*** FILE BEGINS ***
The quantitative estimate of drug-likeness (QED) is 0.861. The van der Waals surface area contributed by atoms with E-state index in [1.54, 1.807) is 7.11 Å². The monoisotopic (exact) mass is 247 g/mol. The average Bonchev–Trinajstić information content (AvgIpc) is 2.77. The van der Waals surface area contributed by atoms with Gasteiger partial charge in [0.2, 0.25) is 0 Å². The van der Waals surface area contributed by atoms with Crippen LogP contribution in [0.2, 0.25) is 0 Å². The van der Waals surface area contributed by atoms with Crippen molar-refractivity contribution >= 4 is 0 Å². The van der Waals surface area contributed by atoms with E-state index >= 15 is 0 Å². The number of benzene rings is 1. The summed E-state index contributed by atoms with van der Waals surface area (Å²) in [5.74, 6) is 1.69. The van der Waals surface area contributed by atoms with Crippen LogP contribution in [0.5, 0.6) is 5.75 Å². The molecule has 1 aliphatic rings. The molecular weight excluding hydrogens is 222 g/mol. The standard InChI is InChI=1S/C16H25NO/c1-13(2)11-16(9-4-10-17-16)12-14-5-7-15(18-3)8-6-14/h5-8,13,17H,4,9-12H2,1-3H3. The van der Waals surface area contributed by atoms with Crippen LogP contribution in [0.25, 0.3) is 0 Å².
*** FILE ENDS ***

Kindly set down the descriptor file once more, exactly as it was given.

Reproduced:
The quantitative estimate of drug-likeness (QED) is 0.861. The van der Waals surface area contributed by atoms with E-state index in [1.54, 1.807) is 7.11 Å². The monoisotopic (exact) mass is 247 g/mol. The average Bonchev–Trinajstić information content (AvgIpc) is 2.77. The van der Waals surface area contributed by atoms with Gasteiger partial charge in [0.2, 0.25) is 0 Å². The van der Waals surface area contributed by atoms with Crippen LogP contribution in [0.2, 0.25) is 0 Å². The van der Waals surface area contributed by atoms with Crippen molar-refractivity contribution >= 4 is 0 Å². The van der Waals surface area contributed by atoms with E-state index >= 15 is 0 Å². The number of benzene rings is 1. The summed E-state index contributed by atoms with van der Waals surface area (Å²) in [5.74, 6) is 1.69. The van der Waals surface area contributed by atoms with Crippen LogP contribution in [0.5, 0.6) is 5.75 Å². The molecule has 1 aliphatic rings. The molecular weight excluding hydrogens is 222 g/mol. The standard InChI is InChI=1S/C16H25NO/c1-13(2)11-16(9-4-10-17-16)12-14-5-7-15(18-3)8-6-14/h5-8,13,17H,4,9-12H2,1-3H3. The van der Waals surface area contributed by atoms with Crippen LogP contribution in [0.25, 0.3) is 0 Å².